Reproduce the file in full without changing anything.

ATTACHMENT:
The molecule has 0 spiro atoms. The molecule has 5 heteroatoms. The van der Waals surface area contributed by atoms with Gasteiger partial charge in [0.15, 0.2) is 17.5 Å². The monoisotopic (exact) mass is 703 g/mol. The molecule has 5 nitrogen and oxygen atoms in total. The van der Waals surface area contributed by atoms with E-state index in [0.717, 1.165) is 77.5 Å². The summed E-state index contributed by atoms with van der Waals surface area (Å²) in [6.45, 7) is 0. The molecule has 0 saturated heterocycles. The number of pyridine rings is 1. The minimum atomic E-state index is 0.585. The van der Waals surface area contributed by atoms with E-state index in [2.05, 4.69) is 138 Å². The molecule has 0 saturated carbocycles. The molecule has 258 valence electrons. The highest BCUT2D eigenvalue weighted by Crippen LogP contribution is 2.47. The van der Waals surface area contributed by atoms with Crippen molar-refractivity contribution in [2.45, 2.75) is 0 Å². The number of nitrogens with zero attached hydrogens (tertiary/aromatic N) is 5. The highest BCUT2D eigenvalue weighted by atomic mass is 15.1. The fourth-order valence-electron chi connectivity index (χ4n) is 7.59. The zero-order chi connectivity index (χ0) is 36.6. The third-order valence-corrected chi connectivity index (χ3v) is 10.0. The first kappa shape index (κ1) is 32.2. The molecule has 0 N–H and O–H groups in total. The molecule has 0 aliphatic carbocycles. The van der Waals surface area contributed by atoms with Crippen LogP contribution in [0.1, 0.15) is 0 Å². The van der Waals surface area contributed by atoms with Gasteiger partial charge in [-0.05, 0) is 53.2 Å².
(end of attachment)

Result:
The molecule has 0 spiro atoms. The molecule has 5 heteroatoms. The van der Waals surface area contributed by atoms with Gasteiger partial charge in [0.15, 0.2) is 17.5 Å². The monoisotopic (exact) mass is 703 g/mol. The molecule has 5 nitrogen and oxygen atoms in total. The van der Waals surface area contributed by atoms with E-state index in [0.717, 1.165) is 77.5 Å². The summed E-state index contributed by atoms with van der Waals surface area (Å²) in [6.45, 7) is 0. The molecule has 0 saturated heterocycles. The number of pyridine rings is 1. The minimum atomic E-state index is 0.585. The van der Waals surface area contributed by atoms with E-state index in [2.05, 4.69) is 138 Å². The molecule has 0 saturated carbocycles. The molecule has 258 valence electrons. The highest BCUT2D eigenvalue weighted by Crippen LogP contribution is 2.47. The van der Waals surface area contributed by atoms with Crippen molar-refractivity contribution in [2.45, 2.75) is 0 Å². The number of nitrogens with zero attached hydrogens (tertiary/aromatic N) is 5. The highest BCUT2D eigenvalue weighted by atomic mass is 15.1. The fourth-order valence-electron chi connectivity index (χ4n) is 7.59. The zero-order chi connectivity index (χ0) is 36.6. The third-order valence-corrected chi connectivity index (χ3v) is 10.0. The first kappa shape index (κ1) is 32.2. The molecule has 0 N–H and O–H groups in total. The molecule has 0 aliphatic carbocycles. The van der Waals surface area contributed by atoms with Crippen LogP contribution in [0.1, 0.15) is 0 Å². The van der Waals surface area contributed by atoms with Gasteiger partial charge in [-0.05, 0) is 53.2 Å².